“If the plebiscite moves forward, they will have a voice. If it does not, they will at least no longer be treated as disfavored citizens,” Rosman noted.

Davis’ lawyers said the litigation qualifies as “complex federal litigation” and have asked the court to award all of the attorneys’ fees, expert fees, non-taxable costs as well as Davis’ taxable costs that included fees paid for transcripts, to the court, witnesses, and the appeal.

Hours and fees

Court filings detail the hours each firm has contributed and the fees requested:
Election Law Center PLLC (J. Christian Adams): 719 hours, 34 minutes – $378,577.40
Center for Individual Rights (Michael Rosman): 453.3 hours – $247,322.00
Gibson Dunn: 587.5 hours – $215,489.75
Law Offices of Park and Associates (Mun Su Park): 113 hours – $27,250.00


Davis ruling perpetuates more of the same for colonized CHamorus
by Kisha Borja-Quichocho-Calvo
May 1, 2017
The Guam Daily Post 

Since the ruling on the Davis case in early March, I have felt disappointed and disheartened. But most of all, I have felt dissatisfied. Though many of us knew what the likely outcome of the case would be (since we were working within the U.S. federal court system), it was still sad to see CHamorus get the wrong/raw end of things, yet again. Guam is the only place on Earth that CHamorus who come from this particular island can claim indigenous rights and ancestral ties to. It is only here that we are taotao tåno` and taotao tåsi. Only here, where we can practice and perpetuate our culture and values as the people of this land and the people of this ocean. Only here and nowhere else. Though other places may become home, Guam will remain our only ancestral homeland.

Because of our status as a U.S. colony, we CHamorus of Guam thus remain a colonized people of the U.S. and have been since 1898. Many of us know about the injustices imposed on our people since the U.S. naval administration — including illegal land occupation and restrictions, English-only speaking policies, devastating and irreversible health and environmental impacts, and the lack of proper compensation for the use of local resources for military purposes. These injustices persist even until now. Today, what makes the situation worse for CHamorus is that we have not been given the right to choose what kind of political relationship we want with the U.S. And recently, we have been called racist on our own island, simply because many of our people have become vocal about particular rights that should belong solely to us as the indigenous people of this place.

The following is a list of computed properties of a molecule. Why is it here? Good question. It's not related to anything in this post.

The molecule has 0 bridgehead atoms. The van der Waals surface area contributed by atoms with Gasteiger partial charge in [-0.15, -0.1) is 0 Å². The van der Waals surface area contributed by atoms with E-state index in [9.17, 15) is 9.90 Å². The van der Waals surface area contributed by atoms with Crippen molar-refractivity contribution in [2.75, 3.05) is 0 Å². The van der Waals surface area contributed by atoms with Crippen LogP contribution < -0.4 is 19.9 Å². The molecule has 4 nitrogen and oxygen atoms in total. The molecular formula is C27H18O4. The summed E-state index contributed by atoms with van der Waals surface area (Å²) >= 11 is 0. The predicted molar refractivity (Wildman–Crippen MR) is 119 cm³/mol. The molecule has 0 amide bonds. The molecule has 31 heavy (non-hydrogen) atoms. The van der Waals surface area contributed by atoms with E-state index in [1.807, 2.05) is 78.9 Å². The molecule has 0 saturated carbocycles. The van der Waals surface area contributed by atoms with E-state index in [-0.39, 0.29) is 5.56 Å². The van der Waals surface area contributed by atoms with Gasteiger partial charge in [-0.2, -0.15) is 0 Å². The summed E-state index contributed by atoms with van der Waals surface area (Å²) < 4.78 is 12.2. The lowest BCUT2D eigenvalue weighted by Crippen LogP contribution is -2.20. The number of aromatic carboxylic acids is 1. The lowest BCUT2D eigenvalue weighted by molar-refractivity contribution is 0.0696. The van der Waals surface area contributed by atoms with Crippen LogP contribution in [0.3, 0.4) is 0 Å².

The Davis ruling, though expected, was still disappointing. It’s disappointing because outsiders/settlers/non-CHamorus who come to Guam and make this island their home hold much power over the CHamoru people and have more rights and access to things than we do, despite this being our ancestral homeland. This is the epitome of tai respetu and of tai mamahlao. CHamorus are expected to uphold the “Håfa Adai spirit” and maintain smiling faces toward outsiders (tourists, military, and others). But outsiders/settlers? They can come here, disrespect our culture, ignore our history, and then claim rights to things that clearly should not belong to them.

As a CHamoru woman/mother/educator/activist, it is disheartening to know that my people remain colonized and that the struggles of raising my 3-year-old CHamoru daughter will remain so long as the status quo is maintained.

Finally, I, along with many other CHamorus and non-CHamoru allies, are feeling dissatisfied. Dissatisfied with the systems that we constantly have to work with(in) but which continue to fail our people. Dissatisfied with the unjust outcomes of political- and military- related issues. Dissatisfied with our political relationship with the U.S. It is because of this dissatisfaction that many CHamorus are choosing to speak up, choosing to take action, and choosing to address the wrongs of the past and present, so that we can have a more just, decolonized, sustainable, and sovereign future.